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Re: single homed public-peer bandwidth ... pricing survey ?

  • From: Matthew Crocker
  • Date: Tue Mar 06 18:39:21 2007


I am currently hosted in a small, independent
datacenter that has 4 or 5 public peers (L3, Sprint,
UUnet, AT&T and   ... ?)

They are most likely giving you a single feed to their core which has 4-5 upstream connections to transit providers. Not peers really, Im sure they are paying for their transit.

They are a very nice facility, very technical and
professional, and have real people on-site 24 hours
per day ... remote hands, etc.  All very high end and
well managed.

I'm sure some of the $$ you pay for bandwidth pays for their amazing support structure.

But, I am charged between $150 and $180 per megabit/s for non-redundant, single-homed bandwidth (not sure which provider they put it on) and even if I commit to 20 or 30 megabits/s it still only drops down to $100 - $120 per megabit/s.

So naturally, I am very interested when I see HE.NET
offering bandwidth for $20/mb/s, and it looks like
Level3 is selling for $30/mb/s...

Are there two classes of bandwidth in the world ?  Is
it reasonable and expected that single homed public
peered bandwidth is, circa Jan 2007, going for above
$100/mb/s while private peered bandwidth like L3 and
HE.NET is $30 and below ?

Or am I just getting ripped off ?

Probably not

Where can I go to read and learn more about the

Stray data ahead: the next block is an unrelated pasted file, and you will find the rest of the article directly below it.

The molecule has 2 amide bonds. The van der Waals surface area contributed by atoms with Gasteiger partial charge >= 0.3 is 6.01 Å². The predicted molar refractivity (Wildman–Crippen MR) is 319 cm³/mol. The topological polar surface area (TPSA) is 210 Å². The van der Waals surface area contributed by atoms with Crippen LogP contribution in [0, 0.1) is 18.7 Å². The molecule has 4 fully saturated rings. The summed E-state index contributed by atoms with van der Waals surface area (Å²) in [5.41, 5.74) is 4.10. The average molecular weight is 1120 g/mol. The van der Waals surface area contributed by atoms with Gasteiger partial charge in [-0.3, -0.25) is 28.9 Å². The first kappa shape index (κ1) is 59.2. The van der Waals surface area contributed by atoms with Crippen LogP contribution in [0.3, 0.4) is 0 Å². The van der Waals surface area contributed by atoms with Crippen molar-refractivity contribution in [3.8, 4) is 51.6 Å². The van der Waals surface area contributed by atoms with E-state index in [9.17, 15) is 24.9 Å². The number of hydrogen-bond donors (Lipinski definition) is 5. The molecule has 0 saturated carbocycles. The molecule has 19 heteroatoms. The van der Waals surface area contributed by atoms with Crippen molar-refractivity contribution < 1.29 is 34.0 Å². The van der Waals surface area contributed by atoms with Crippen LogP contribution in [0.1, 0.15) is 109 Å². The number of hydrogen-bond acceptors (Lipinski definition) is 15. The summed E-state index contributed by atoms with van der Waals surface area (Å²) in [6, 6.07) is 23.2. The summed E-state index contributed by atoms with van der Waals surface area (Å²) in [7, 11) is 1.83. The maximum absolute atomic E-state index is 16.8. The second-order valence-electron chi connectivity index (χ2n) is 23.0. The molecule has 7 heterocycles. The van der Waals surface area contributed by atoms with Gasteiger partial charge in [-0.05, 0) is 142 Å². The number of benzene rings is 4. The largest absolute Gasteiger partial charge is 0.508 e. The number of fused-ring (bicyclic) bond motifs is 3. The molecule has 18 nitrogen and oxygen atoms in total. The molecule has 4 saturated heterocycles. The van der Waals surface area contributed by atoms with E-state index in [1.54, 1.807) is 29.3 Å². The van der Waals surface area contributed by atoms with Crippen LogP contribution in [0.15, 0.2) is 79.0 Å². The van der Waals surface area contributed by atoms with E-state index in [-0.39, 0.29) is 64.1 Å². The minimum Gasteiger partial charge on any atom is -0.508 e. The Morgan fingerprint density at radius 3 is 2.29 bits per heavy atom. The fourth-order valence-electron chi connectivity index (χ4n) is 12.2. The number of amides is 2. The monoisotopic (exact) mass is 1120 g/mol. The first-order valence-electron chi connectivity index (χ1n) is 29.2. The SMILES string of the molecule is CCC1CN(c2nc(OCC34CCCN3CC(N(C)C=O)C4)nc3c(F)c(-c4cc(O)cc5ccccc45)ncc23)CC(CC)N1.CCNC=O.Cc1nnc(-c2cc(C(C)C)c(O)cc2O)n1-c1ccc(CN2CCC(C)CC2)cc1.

advantages and disadvantages (from a networking
standpoint) of switching from an independent, public
peered datacenter to, say, L3 or HE.NET ?

Search for the problems Cogent & Level(3) had off and on over the past couple years and decide for yourself if you want to have a single connection to a 'tier 1' provider. Personally I like to have >1 connections to a 'tier 1' provider.

Keep in mind that in order to be redundant your provider needs to buy your bandwidth twice from their upstream providers. If you are using 10mbps they need to buy 10mbps from Provider A & 10 mbps from Provider B. That way if A fails then your traffic will automatically switch to Provider B. So, if your provider is paying $30/mbps for bandwidth that is really $60/mbps. That price also doesn't cover the amazing support or the insanely priced routers that are needed to handle the ever increasing bloat that is the Internet routing table.

Not knowing all of your specifics I think you are paying a fair price.

Matthew S. Crocker
Crocker Communications, Inc.
Internet Division
PO BOX 710
Greenfield, MA 01302-0710